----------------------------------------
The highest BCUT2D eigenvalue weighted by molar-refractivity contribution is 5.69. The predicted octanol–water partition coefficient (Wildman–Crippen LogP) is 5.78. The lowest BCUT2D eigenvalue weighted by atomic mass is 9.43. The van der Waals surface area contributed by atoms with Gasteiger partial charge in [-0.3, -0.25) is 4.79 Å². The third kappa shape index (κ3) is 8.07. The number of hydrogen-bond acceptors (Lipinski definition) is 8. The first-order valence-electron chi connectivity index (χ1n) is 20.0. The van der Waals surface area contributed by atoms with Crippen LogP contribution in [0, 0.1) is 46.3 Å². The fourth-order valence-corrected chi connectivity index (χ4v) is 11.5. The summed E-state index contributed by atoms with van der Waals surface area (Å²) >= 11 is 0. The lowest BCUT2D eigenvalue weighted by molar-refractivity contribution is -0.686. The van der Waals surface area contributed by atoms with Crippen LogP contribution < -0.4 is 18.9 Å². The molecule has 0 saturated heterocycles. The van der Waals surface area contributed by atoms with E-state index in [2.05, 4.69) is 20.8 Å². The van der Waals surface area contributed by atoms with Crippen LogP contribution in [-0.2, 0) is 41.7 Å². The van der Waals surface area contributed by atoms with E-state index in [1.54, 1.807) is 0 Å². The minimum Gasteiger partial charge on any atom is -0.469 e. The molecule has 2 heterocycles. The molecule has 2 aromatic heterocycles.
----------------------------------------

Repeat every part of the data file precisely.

The highest BCUT2D eigenvalue weighted by molar-refractivity contribution is 5.69. The predicted octanol–water partition coefficient (Wildman–Crippen LogP) is 5.78. The lowest BCUT2D eigenvalue weighted by atomic mass is 9.43. The van der Waals surface area contributed by atoms with Gasteiger partial charge in [-0.3, -0.25) is 4.79 Å². The third kappa shape index (κ3) is 8.07. The number of hydrogen-bond acceptors (Lipinski definition) is 8. The first-order valence-electron chi connectivity index (χ1n) is 20.0. The van der Waals surface area contributed by atoms with Crippen LogP contribution in [0, 0.1) is 46.3 Å². The fourth-order valence-corrected chi connectivity index (χ4v) is 11.5. The summed E-state index contributed by atoms with van der Waals surface area (Å²) >= 11 is 0. The lowest BCUT2D eigenvalue weighted by molar-refractivity contribution is -0.686. The van der Waals surface area contributed by atoms with Crippen LogP contribution < -0.4 is 18.9 Å². The molecule has 0 saturated heterocycles. The van der Waals surface area contributed by atoms with E-state index in [2.05, 4.69) is 20.8 Å². The van der Waals surface area contributed by atoms with Crippen LogP contribution in [-0.2, 0) is 41.7 Å². The van der Waals surface area contributed by atoms with E-state index in [1.54, 1.807) is 0 Å². The minimum Gasteiger partial charge on any atom is -0.469 e. The molecule has 2 heterocycles. The molecule has 2 aromatic heterocycles.